SCARs disorders are triggered by wide range of drugs[4] with the most commonly reported offenders being Carbamazepine, allopurinol, abacavir, phenytoin, and nevirapine.[3] These drugs evoke SCARs by interacting with one or just a few HLA proteins. The following table list drugs repeatedly implicated in eliciting SCARs; it also gives the drugs' therapeutic targets, HLA serotypes through which they act, the types of SCARs disorders they trigger, the negative and positive predictive values for the drugs (where known), and the populations afflicted.[1][3] Positive predictive values give the true percentages of individuals with the indicated HLA gene allele (identified as a serotype) that develop the cited drug-induced SCARs; negative predictive values give the percentage of individuals without the indicated serotype that fail to develop the cited drug-induced SCARs. For example, Chinese, Korean, Japanese, and European individuals that express the HLA-A31:01 allele have a 1% true chance of developing the DRESS syndrome while HLA-A31:01 negative individuals in these specific populations have a 99.9% true chance of not developing the DRESS syndrome when treated with carbamazepine. In this particular example, the HLA-A31:01 allele is virtually necessary but clearly not sufficient for developing the DRESS syndrome in response to carbamazepine. The table also shows that: positive predictive values lie between 0.59-55%, i.e. far below 100%; positive as well as negative predictive values vary with the population tested; a drug may cause more than one type of SCARs disorder or interact with more than one HLA serotype to cause SCARs; and the level of susceptibility to a drug varies between populations. These findings indicate that other factors, generally regarded as due to unspecified population-related genetic differences, contribute decisively to developing SCARs.[3][4][13][14]

Drug Drug action HLA gene and allele SCARs disorder triggered Positive predictive value Negative predictive value Populations afflicted
Carbamazepine anticonvulsant HLA-A*31:01 DRESS syndrome 1% 99.9% Chinese, Koreans, Japanese, European
Carbamazepine anticonvulsant HLA-A*31:01 SJS, TEN, SJS/TEN 0.89% 99.98% European
Carbamazepine anticonvulsant HLA-A*31:01 SJS, TEN, SJS/TEN 0.59% 99.97% Chinese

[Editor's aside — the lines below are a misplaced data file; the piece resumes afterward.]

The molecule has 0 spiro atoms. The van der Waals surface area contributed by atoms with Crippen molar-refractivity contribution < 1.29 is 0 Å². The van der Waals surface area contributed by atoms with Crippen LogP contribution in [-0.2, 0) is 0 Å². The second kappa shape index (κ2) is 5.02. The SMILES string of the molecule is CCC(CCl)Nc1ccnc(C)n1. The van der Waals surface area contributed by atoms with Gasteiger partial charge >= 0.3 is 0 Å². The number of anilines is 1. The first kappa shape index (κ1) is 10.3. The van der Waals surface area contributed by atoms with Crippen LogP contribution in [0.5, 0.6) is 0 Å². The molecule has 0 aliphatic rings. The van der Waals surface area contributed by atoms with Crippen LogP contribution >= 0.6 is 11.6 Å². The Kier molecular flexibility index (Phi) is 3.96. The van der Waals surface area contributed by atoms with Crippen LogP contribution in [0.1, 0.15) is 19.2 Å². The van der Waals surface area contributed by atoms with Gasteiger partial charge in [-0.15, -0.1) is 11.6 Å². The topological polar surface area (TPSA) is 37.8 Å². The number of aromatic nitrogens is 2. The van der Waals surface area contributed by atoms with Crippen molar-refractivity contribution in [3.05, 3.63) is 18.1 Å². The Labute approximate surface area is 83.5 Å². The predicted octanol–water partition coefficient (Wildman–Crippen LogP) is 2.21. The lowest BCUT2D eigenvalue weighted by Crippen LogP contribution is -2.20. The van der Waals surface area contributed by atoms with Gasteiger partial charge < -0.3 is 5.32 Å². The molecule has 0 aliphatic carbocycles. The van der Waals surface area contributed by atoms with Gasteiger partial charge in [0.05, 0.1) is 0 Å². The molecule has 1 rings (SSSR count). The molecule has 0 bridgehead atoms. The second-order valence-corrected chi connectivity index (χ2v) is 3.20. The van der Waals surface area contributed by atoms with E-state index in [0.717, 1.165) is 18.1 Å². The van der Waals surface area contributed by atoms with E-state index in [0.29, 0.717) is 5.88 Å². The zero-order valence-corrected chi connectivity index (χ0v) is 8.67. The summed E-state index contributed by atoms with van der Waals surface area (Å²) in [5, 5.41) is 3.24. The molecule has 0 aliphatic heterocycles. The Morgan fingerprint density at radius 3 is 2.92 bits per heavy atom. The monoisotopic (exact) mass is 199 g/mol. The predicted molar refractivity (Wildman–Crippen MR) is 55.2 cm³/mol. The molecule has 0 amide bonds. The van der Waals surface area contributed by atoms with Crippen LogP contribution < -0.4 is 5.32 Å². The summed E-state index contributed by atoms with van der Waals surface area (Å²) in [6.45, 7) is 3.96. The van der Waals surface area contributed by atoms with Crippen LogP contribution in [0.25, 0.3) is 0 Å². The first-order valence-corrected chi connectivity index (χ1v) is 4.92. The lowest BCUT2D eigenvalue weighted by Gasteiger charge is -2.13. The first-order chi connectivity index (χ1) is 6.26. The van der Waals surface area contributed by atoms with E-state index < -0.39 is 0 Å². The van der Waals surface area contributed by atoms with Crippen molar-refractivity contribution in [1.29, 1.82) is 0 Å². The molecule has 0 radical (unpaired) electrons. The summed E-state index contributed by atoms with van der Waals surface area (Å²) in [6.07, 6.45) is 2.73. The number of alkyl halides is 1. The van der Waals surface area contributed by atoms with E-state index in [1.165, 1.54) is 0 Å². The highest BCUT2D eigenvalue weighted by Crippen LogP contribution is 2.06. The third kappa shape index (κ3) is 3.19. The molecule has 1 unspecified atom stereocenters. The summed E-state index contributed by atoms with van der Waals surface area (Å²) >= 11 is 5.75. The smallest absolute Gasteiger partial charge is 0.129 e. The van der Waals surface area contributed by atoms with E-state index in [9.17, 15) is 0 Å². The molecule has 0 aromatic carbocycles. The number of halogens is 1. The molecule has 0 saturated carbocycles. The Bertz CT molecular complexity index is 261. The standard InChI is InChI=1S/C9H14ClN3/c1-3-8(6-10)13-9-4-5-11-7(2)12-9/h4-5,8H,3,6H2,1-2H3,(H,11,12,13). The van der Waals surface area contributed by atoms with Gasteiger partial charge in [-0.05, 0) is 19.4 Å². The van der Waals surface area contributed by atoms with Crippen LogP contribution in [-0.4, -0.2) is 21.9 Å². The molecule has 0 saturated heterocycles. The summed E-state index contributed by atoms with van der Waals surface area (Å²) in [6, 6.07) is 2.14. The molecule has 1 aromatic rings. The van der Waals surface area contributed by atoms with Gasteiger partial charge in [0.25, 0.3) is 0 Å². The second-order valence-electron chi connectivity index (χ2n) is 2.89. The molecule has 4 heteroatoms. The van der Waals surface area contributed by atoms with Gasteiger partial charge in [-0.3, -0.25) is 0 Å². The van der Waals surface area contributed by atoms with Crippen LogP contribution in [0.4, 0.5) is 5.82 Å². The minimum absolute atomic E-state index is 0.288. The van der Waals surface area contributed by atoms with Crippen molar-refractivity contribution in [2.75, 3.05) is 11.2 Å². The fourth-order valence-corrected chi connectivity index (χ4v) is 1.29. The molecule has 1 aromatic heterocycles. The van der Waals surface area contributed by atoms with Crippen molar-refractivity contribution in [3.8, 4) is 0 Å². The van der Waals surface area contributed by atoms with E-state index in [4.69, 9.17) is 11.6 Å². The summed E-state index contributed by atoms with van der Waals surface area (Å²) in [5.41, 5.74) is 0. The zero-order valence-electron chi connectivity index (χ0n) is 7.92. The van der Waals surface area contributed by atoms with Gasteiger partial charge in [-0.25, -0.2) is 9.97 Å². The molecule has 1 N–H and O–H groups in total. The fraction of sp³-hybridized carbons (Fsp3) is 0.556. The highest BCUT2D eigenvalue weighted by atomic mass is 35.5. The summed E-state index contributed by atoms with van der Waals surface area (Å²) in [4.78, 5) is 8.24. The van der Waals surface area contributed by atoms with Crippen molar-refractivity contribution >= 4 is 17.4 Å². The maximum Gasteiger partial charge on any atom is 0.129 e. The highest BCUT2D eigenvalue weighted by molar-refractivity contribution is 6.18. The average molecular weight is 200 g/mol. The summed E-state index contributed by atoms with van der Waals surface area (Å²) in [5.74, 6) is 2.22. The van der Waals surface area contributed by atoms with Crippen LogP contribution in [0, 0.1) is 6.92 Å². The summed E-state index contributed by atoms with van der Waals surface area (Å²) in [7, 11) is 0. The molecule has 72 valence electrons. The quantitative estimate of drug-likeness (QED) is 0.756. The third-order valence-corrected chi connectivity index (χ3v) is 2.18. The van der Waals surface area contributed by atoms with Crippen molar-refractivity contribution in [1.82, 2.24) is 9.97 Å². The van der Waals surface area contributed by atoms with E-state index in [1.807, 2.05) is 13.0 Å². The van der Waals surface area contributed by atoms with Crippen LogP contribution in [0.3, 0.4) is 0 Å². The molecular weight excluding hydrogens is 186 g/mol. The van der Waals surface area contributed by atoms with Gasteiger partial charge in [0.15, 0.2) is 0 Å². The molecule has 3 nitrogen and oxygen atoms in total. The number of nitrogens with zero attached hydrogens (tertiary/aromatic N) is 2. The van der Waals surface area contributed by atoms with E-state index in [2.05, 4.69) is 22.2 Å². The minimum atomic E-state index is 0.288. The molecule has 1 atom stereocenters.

Carbamazepine anticonvulsant HLA-A*31:01 SJS, TEN, SJS/TEN ? ? Northern European, Japanese, Korean
Carbamazepine anticonvulsant HLA-B*15:02 SJS, TEN, SJS/TEN 3% 100% Chinese, Tai, Malaysian, Koreans, Indian
Carbamazepine anticonvulsant HLA-A*31:01 MPE 34/9% 96.7% Han Chinese
Oxcarbazepine anticonvulsant HLA-B*15:01 SJS, TEN, SJS/TEN ? ? Han Chinese, Taiwanese
Phenytoin anticonvulsant HLA-B*13:01 or HLA-B51:01 DRESS syndrome, MPE ? ? Han Chinese
Phenytoin anticonvulsant HLA-B*15:02, HLA-Cw*08:01, or HLA-DRB1*16:02 DRESS syndrome ? ? Han Chinese
Lamotrigine anticonvulsant HLA-B*15:02 or HLA-B*38 SJS, TEN, SJS/TEN ? ? Han Chinese
Lamotrigine anticonvulsant HLA-B*38, HLA-B*58:01, or HLA:68:01 SJS, TEN, SJS/TEN ? ? European
Lamotrigine anticonvulsant HLA-Cw*07, HLA-DQB*06:09, or HLA-DRB1*13:01 SJS, TEN, SJS/TEN ? ? European
Oxicam anti-inflammatory HLA-B*73, HLA-A*2, or HLA-B*12 SJS, TEN, SJS/TEN ? ? European
various sulfa drugs antibiotic HLA-Cw*4 SJS, TEN, SJS/TEN ? ? Han Chinese
various sulfa drugs antibiotic HLA-B*38 SJS, TEN, SJS/TEN ? ? European
Methazolamide lowers intraocular pressure HLA-B*59:01 or HLA-CW*01:02 SJS, TEN, SJS/TEN ? ? Korean, Japanese
Dapsone antibiotic, anti-inflammatory HLA-B*13:01 DRESS syndrome 7.8% 99.8% Han Chinese
Allopurinol anti-gout drug HLA-B*58:01 DRESS syndrome, SJS, TEN, SJS/TEN 3% 100% in Han Chinese Han Chinese, Korean, Thai, European
Nevirapine anti-retroviral HLA-DRB1*01:01 or HLA-DRB1*01:012 DRESS syndrome 18% 96% Australian, European, South African
Nevirapine anti-retroviral HLA-Cw*8 or HLA-Cw*8:-B*14 DRESS syndrome 18% 96% Italian, Japanese
Nevirapine anti-retroviral HLA-B*35, HLA-B*35:01, or HLA-B*35:05 SJS, TEN, SJS/TEN ? ? Asian
Nevirapine anti-retroviral HLA-C*04:01 SJS, TEN, SJS/TEN ? ? Malawian
Abacavir anti-retroviral HLA-B*57:01 DRESS syndrome 55% 100% European, African

T-cell receptors[edit]

Due to gene editing. the number of diverse T-cell receptors expressed is estimated to be as high as 10 trillion. This has made it difficult to identify specific T-cell receptor types that are uniquely associated with the development of SCARs. One study, however, identified the preferential presence of the TCR-V-b and complementarity-determining region 3 in T-cell receptors found on the T cells in the blisters of patients with allopurinol-induced SCARs. This finding is compatible with the notion that specific types of T-cell receptors are involved in the development of specific drug-induced SCARs.[15]